Keywords: innovation, start-up, public policy
    JEL: M13 G28 O31
    Date: 2014–04
  12. By: Fatima Arib
    Abstract: Le Maroc est confronté à des défis complexes. L’économie verte pourrait lui offrir un nouveau cadre pour repenser son développement économique de manière stratégique et durable. Cette économie incite à utiliser la contrainte environnementale comme levier pour le développement durable, à travers notamment la relance de l'activité économique et de l'emploi, l'amélioration du bien-être des individus et la réduction des inégalités sociales. Cet article s’appuie sur le cas du Maroc, pour analyser les opportunités des éco-activités en général, et des éco services en particulier en termes de création d’emploi. Nous discutons également les différentes opportunités d’innovation qu’offrent ces services, pour promouvoir les interactions sociales, écologiques et économiques, dont l’objectif est le développement d’une économie verte. Nous nous attardons sur les conditions de mobilisation de ces opportunités pour en tirer profit dans la création de richesses et d’emplois au Maroc.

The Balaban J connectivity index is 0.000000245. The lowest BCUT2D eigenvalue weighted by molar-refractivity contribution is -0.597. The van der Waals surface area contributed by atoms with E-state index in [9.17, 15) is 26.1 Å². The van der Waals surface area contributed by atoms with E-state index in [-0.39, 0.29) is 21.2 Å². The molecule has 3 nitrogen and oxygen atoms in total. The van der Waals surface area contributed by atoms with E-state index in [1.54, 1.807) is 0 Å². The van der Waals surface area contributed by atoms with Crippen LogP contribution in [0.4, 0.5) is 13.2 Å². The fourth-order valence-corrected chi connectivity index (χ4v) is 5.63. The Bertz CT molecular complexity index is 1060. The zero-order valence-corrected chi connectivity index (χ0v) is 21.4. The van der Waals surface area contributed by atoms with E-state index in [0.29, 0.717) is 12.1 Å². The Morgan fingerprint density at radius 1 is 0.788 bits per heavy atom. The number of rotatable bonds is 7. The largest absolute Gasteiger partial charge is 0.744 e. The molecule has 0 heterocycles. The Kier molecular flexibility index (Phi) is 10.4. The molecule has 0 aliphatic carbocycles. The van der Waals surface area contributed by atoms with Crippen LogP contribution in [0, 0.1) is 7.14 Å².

Keywords: Maroc, économie verte, services, environnement, emploi, innovation.
    Date: 2014–03
  13. By: Verena Dill; Uwe Jirjahn
    Abstract: Using linked employer-employee data from Germany, we examine the role of foreign owners in employees' perceptions of job insecurity. Our estimates show that there tends to be a positive link between foreign owners and perceived job insecurity. The link is specifically strong for foreign-owned firms with high personnel turnover or poor employment growth. It is also stronger if the foreign-owned firm provides managerial profit sharing. However, the link is negative for foreign-owned firms with product innovations.
    Keywords: Foreign ownership, perceived job insecurity, managerial profit sharing, personnel turnover, product innovation
    JEL: F23 J23 J28 J63
    Date: 2014
  14. By: Pasqualino Montanaro (Bank of Italy); Roberto Torrini (Bank of Italy and ANVUR)